It is a VERY tough time for architects right now. Those of us who are still employed are lucky to have kept our jobs. We're not out of the woods yet, but there have been some signs of improvements, though it is still very fragile...
    • Other Architects' opinions...
      Cory, I'd be interested in hearing what other architects in the area (Jim Schellinger, CSO, Bill Browne, Ratio, Sanford Garner, A2SO4, etc) have to say about how the economy is affecting development in the city and environ. Is that something you would be able/interested to report on? I think it would give a good perspective on what is driving and/or holding up development in the Indy metro-area.
    • Lack or Projects, or Greed
      I have a few friends in the Interior Design side and Architectural side - while some of the projects and smaller projects have dwindled as IndyArchitech has said - I also know that a lot of firms when layoffs were happening were using that as a cover to just cut expenses to generate a larger return/margin. They had work, and actually enough work to now make remaining employees working harder, but a lot of it came down to the owners wanting to ensure a larger cash balance and greater cash flow and people were let go just because "it was the thing to do at the time." I know of this scenario in two local smaller firms. Not saying it happened everywhere, but just wanted to mention. Ironically - one of those firms I speak of, 6 months later, hired 2 brand new people (lower costs), even though there were no new projects. I think a lot of 'rebalancing' is going on within firms.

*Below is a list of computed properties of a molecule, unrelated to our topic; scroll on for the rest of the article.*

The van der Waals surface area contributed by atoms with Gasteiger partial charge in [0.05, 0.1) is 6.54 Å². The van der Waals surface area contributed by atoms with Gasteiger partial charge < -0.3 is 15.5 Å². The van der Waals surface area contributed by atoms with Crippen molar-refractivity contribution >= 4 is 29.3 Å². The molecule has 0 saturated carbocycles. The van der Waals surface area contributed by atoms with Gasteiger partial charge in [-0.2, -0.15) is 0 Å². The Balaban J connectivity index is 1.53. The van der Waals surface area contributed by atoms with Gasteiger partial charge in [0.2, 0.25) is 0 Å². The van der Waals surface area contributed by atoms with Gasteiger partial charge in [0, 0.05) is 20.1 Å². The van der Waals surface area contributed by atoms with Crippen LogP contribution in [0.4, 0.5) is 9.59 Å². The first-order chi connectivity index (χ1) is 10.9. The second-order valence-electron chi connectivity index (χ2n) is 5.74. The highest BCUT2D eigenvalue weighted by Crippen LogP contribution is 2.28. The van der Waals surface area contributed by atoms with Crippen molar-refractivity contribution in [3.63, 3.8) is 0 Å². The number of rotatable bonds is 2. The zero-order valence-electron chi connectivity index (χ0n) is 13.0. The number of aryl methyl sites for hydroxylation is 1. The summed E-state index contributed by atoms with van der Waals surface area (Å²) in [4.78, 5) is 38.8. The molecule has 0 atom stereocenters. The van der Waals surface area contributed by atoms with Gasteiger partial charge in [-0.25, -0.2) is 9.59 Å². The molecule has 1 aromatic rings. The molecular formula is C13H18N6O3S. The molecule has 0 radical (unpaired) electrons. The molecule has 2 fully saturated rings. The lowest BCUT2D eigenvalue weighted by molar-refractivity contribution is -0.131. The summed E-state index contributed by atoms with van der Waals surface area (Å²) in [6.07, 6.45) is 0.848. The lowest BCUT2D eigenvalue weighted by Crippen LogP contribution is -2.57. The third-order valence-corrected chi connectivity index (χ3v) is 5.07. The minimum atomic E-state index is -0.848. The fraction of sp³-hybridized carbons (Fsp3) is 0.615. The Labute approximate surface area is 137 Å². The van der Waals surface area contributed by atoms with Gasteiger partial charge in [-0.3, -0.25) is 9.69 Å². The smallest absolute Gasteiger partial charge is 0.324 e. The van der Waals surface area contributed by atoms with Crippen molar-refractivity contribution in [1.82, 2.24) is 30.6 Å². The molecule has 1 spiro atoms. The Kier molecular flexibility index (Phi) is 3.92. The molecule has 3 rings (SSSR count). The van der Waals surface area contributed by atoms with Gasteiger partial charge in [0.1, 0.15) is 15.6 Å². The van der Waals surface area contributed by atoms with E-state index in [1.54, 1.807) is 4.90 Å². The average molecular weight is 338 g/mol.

• CSO Jobs
      CSO, over the years is notorious for massive layoffs. This job expansion means nothing to them. They will add jobs one month and eliminate them the next.
      • CSO Jobs
        exemployee54e35 is off on their analysis. CSO, similarly to most companies, hires when times are good and has to downsize when times are rough. Personal experience with the company has proved a genuine concern for their employees, and they don't ever just dismiss employees and kick them to the curb, but all companies experience fluctuations and CSO is no different. When times are good, CSO hires people which is a great thing. This process creates jobs when work is available, but this also means that if work isn't available jobs and employee count will have to be cut. All should be thankful for the fact that companies like CSO hire and give out jobs when they can.